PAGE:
GROUPS: EXPECT MORE WV-STYLE WATER DISASTERS UNLESS OBAMA SIGNS EXECUTIVE ORDER PROTECTING U.S. WATER FROM ENERGY DEVELOPMENT
As stated in the first paragraph of a press release issued on Jan. 30 by the Civil Society Institute: "Sixty groups from across the United States called on President Obama today to issue an executive order protecting water availability and quality in the U.S. from haphazard energy exploration, warning that in the absence of a national water/energy “roadmap” there will be many more “sacrifice zones” like the coal-processing chemical spill in West Virginia that contaminated the drinking water of 300,000 people and creating a federal state of emergency."
The press release is entitled: GROUPS: EXPECT MORE WV-STYLE WATER DISASTERS UNLESS OBAMA SIGNS EXECUTIVE ORDER PROTECTING U.S. WATER FROM ENERGY DEVELOPMENT; West Virginia is Not Alone: 10 Similar "Sacrifice Zones" Identified in CO, LA, MA, ND, OK, PA, SC, TN, TX & VT; Warning That Water Will Be Subject to Repeated Disasters in Absence of Water/Energy Roadmap, Clear Priorities.
A telephone press conference was held at 1pm Eastern on Jan. 30th. The speakers, as reflected in the press release above, included: Grant Smith, Senior Energy Policy Analyst, Civil Society Institute, Newton, MA; Janet Keating, Executive Director, Ohio Valley Environmental Coalition, Huntington, WV; Tracy Carluccio, deputy director, Delaware Riverkeeper Network, Bristol, PA; Bob Arrington, retired mechanical engineer, board member of the Western Colorado Congress.
A streaming audio replay of this news event will be available as of 5 p.m. EST on January 30, 2014 at http://www.CivilSocietyInstitute.org.
Beyond Nuclear was one of the sixty groups which signed on.
Groups are still encouraged to endorse the proposed Executive Order. To do so, contact Jennifer Filiault at the Civil Society Institute:; c: 508-648-4184; email@example.com
The proposed executive order includes sections on the disastrously large amounts of water used by centralized thermal electric power plants -- including atomic reactors -- and calls for their phase out and replacement with other forms of electricity generation, such as wind power and solar photovoltaic, which use little to no water during operations. The thermal releases alone from atomic reactors have large negative impacts on surface water ecosystems, as documented in Paul and Linda Gunter's Licensed to Kill report.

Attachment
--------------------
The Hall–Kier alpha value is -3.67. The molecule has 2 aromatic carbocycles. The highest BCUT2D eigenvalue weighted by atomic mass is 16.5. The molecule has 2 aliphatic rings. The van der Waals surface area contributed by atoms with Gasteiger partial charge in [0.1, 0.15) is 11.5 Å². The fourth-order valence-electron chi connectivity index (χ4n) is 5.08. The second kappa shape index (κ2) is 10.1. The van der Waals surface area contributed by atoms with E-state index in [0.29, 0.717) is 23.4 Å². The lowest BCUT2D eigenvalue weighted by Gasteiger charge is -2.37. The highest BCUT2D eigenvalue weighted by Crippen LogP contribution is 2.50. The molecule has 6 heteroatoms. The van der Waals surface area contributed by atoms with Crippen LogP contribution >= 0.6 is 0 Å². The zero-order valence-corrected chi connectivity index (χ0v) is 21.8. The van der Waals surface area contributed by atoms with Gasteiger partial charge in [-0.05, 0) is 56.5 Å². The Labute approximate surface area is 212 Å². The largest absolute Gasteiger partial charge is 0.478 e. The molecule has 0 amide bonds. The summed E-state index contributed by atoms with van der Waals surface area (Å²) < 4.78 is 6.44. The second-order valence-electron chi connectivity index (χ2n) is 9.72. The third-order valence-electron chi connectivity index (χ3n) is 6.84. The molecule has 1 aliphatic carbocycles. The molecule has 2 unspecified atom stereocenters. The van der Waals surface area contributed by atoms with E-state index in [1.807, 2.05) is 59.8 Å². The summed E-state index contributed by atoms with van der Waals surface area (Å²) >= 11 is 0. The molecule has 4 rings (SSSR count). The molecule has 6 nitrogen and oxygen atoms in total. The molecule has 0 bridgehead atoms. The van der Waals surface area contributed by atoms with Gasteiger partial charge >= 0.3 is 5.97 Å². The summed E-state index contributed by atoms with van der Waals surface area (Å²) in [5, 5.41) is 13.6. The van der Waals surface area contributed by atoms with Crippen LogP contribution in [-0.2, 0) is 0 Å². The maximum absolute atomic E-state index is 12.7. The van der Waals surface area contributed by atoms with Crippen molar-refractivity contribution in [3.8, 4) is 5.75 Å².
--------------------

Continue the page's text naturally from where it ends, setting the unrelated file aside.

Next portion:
Incredibly, centralized thermal electric power plants -- both nuclear and fossil fueled -- discharge two-thirds of the heat generated (whether by atom splitting, or fossil fuel combustion) as waste. That is, only one-third of the heat generated is actually converted into electricity. The waste thermal heat is then either directly released into adjacent surface water, causing significant ecosystem damage, or else released as steam via cooling towers -- often resulting in the loss of that water to the basin, as it blows away downwind.
In addition to thermal discharges to surface water and the atmosphere, operating atomic reactors also release hazardous radioactivity and toxic chemicals -- both intentionally and "routinely," with permission from the government; as well as "accidentally," as by leaks -- into surface waters, groundwater, soil, and the air, as documented in a Beyond Nuclear pamphlet and report.
Uranium mining and milling also result in toxic and radioactive releases to surface waters, including one of the worst nuclear disasters in U.S. history -- the 1979 earthen dam break, unleashing a large flood of uranium tailings into the Rio Puerco, the drinking and irrigation water supply for a large number of Navajo downstream in New Mexico.
Another example is the aftermath of large-scale uranium mining at Elliot Lake, Ontario (again, on indigenous peoples lands -- this time, the Serpent River First Nation). Even two decades after cessation of active uranium mining and milling at Elliot Lake, the tailings "mountains" left behind are still releasing the single largest plume of hazardous radium from any point source into the Great Lakes, which serve as the drinking water supply for tens of millions of people in several U.S. states, and 2 Canadian provinces, downstream.